Unsung Heroes: Mother Nature Activists Struggling to Protect the Areng Valley in Cambodia

(Originally published in the Peace & Justice News, March 2015).

The Areng Valley, in the Koh Kong province of south western Cambodia, is a rich social and ecological landscape. As the largest remaining expanse of rainforest in Southeast Asia, it is home to 20 ethnic groups – indigenous peoples who revere these territories as sacred – as well as providing a haven for biodiversity and endangered species, such as the rare Siamese crocodile. However, the Cambodian government, together with the Chinese company Sinohydro, has plans to construct a vast hydroelectric dam, which would submerge some 10,000 hectares of jungle, along with people’s ancestral homes and agricultural lands.

At the forefront of the movement resisting the government’s proposals for the Stung Chhay dam is Alejandro Gonzalez-Davison, aged 34, a Catalan resident of Cambodia during the past 12 years, who along with a local Buddhist monk co-founded the NGO Mother Nature in February 2013. Local communities and congregations of saffron-robed monks have mobilized to oppose the controversial hydro-project, most notably in March 2014, when they mounted road-blocks to prevent representatives of Sinohydro from carrying out their preliminary assessments of the area. Since that time, local people’s awareness of how the dam’s construction would impact upon their livelihoods has increased to the point where Gonzalez-Davison commented to Periodismo Humano that, “this is the first time that the community’s conscientization and opposition has occurred before expropriation was inevitable”, indicating strong reason for hope.

However, the campaign’s success and growing strength have drawn the ire of Cambodia’s political class, not least against Gonzalez-Davison, whose status as a foreigner places him in an ambiguous position. Chheang Vun, a spokesperson and deputy leader of the ruling Cambodian People’s Party, has accused the Spanish activist of inciting Cambodians to turn against the authorities and criticised him for “delving too deep into Cambodian politics”. Gonzalez-Davison has responded bluntly, saying that many Cambodians remind him that had he been born in the country, he would probably already be dead. His comments are borne out by a Human Rights Watch report, published in January, which denounced the brutally repressive and corrupt rule of Hun Sen, who has now retained political power for 30 years, frequently by bloody means. Recently, the Cambodian government increased pressure upon Gonzalez-Davison by confiscating his passport and threatening to deport him. At the time of writing (21 February), it remained to be seen how this scenario would play out, though Gonzalez-Davison was adamant that he would not leave the country of his own accord.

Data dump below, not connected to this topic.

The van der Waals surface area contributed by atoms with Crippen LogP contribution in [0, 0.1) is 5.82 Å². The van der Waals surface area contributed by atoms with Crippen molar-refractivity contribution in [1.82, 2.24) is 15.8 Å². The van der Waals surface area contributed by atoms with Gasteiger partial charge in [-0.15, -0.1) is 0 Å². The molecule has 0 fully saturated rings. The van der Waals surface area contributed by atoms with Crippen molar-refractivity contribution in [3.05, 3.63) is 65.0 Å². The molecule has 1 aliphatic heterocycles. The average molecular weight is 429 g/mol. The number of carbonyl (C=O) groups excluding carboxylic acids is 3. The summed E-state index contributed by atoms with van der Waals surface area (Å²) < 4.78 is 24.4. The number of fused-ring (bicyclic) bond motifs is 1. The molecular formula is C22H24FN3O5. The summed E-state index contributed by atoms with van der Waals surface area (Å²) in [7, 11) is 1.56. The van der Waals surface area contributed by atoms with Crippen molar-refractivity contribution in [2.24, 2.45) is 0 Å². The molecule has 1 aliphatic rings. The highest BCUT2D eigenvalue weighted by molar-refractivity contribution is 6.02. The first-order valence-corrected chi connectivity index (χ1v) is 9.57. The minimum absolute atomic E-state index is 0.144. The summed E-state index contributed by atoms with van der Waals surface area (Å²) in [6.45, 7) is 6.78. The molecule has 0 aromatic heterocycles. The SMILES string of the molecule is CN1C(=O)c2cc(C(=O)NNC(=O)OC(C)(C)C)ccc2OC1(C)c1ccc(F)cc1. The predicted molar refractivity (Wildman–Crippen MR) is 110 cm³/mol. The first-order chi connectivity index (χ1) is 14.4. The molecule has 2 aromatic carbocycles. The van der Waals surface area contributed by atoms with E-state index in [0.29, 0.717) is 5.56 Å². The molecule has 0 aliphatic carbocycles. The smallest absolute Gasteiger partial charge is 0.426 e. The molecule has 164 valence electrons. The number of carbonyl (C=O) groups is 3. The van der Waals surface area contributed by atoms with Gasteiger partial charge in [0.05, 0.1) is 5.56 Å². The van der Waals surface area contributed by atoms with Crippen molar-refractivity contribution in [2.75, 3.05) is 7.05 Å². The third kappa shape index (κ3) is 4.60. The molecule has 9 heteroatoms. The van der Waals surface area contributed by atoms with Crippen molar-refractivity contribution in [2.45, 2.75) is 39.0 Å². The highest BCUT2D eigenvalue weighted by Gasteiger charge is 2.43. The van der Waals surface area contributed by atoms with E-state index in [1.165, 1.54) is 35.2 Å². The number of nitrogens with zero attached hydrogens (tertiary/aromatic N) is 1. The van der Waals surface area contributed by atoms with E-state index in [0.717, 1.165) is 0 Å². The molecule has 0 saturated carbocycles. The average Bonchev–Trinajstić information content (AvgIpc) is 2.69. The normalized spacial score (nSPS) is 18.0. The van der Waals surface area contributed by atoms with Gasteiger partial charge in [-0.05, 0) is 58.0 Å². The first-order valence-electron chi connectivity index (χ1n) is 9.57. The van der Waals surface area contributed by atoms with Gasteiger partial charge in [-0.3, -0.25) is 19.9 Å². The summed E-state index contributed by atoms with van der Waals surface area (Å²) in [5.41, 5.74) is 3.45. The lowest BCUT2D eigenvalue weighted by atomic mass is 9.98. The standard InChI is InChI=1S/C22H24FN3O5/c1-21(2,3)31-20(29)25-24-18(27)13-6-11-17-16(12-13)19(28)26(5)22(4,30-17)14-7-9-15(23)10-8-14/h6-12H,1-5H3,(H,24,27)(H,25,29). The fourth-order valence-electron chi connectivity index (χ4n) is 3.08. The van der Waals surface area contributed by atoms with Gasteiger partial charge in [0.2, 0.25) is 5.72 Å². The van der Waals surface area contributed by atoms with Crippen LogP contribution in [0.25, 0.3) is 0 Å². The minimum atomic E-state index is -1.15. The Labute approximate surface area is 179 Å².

Sinohydro is in fact the third Chinese company to assume control of the Stung Chhay dam project, after previous partners deemed social and environmental concerns too critical to ignore. Furthermore, they dismissed the dam as economically unviable, which has led Mother Nature to suggest that continued government backing owes more to corruption and hopes that the extension of infrastructure, such as roads, into the Areng Valley will open it up for further exploitation of its resources, in particular, timber.

The Cambodian government’s failure to consult those affected by their proposals may have sown the seed of resistance to their own plans, in the form of a movement galvanized to defend its forest home. Gonzalez-Davison is defiant: “Whatever happens, we will win. If they leave us alone, we will benefit. If they threaten us, we will benefit even more. If they arrest us or kill us, the reaction will be much more positive. Whatever the cartel of gangsters in power do, we are in a win-win situation because they are incapable of controlling a social movement like the one which is growing right across Cambodia.”

All translations from Spanish are the author’s own. Source: http://bit.ly/1DdmwIx

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